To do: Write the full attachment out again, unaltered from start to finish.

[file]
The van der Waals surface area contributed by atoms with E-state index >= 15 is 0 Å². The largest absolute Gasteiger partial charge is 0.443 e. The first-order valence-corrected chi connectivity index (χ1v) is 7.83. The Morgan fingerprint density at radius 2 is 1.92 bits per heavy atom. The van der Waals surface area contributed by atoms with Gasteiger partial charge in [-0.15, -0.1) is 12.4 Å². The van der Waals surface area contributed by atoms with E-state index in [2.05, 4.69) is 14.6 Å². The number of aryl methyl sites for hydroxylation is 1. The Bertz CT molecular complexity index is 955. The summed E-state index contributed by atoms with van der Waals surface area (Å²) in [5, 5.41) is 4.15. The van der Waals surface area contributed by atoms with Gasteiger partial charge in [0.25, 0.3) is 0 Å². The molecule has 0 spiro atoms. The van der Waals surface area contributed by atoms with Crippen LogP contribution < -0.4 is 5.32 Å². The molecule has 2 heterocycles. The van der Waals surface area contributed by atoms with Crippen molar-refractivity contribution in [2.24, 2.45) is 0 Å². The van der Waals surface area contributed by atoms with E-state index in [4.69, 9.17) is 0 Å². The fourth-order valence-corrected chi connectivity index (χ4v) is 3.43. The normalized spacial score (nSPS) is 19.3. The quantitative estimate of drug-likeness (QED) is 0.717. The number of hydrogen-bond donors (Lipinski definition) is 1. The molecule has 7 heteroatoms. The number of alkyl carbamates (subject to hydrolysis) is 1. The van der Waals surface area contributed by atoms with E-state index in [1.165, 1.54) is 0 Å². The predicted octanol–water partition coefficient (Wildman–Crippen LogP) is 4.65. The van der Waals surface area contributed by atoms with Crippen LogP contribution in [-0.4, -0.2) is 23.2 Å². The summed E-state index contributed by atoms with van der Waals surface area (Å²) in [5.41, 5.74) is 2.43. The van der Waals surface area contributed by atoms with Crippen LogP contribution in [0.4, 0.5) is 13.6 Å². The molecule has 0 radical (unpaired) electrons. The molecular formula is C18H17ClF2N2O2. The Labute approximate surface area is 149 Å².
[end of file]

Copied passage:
The van der Waals surface area contributed by atoms with E-state index >= 15 is 0 Å². The largest absolute Gasteiger partial charge is 0.443 e. The first-order valence-corrected chi connectivity index (χ1v) is 7.83. The Morgan fingerprint density at radius 2 is 1.92 bits per heavy atom. The van der Waals surface area contributed by atoms with Gasteiger partial charge in [-0.15, -0.1) is 12.4 Å². The van der Waals surface area contributed by atoms with E-state index in [2.05, 4.69) is 14.6 Å². The number of aryl methyl sites for hydroxylation is 1. The Bertz CT molecular complexity index is 955. The summed E-state index contributed by atoms with van der Waals surface area (Å²) in [5, 5.41) is 4.15. The van der Waals surface area contributed by atoms with Gasteiger partial charge in [0.25, 0.3) is 0 Å². The molecule has 0 spiro atoms. The van der Waals surface area contributed by atoms with Crippen LogP contribution < -0.4 is 5.32 Å². The molecule has 2 heterocycles. The van der Waals surface area contributed by atoms with Crippen molar-refractivity contribution in [2.24, 2.45) is 0 Å². The van der Waals surface area contributed by atoms with E-state index in [4.69, 9.17) is 0 Å². The fourth-order valence-corrected chi connectivity index (χ4v) is 3.43. The normalized spacial score (nSPS) is 19.3. The quantitative estimate of drug-likeness (QED) is 0.717. The number of hydrogen-bond donors (Lipinski definition) is 1. The molecule has 7 heteroatoms. The number of alkyl carbamates (subject to hydrolysis) is 1. The van der Waals surface area contributed by atoms with E-state index in [1.165, 1.54) is 0 Å². The predicted octanol–water partition coefficient (Wildman–Crippen LogP) is 4.65. The van der Waals surface area contributed by atoms with Crippen LogP contribution in [-0.4, -0.2) is 23.2 Å². The summed E-state index contributed by atoms with van der Waals surface area (Å²) in [5.41, 5.74) is 2.43. The van der Waals surface area contributed by atoms with Crippen LogP contribution in [0.4, 0.5) is 13.6 Å². The molecule has 0 radical (unpaired) electrons. The molecular formula is C18H17ClF2N2O2. The Labute approximate surface area is 149 Å².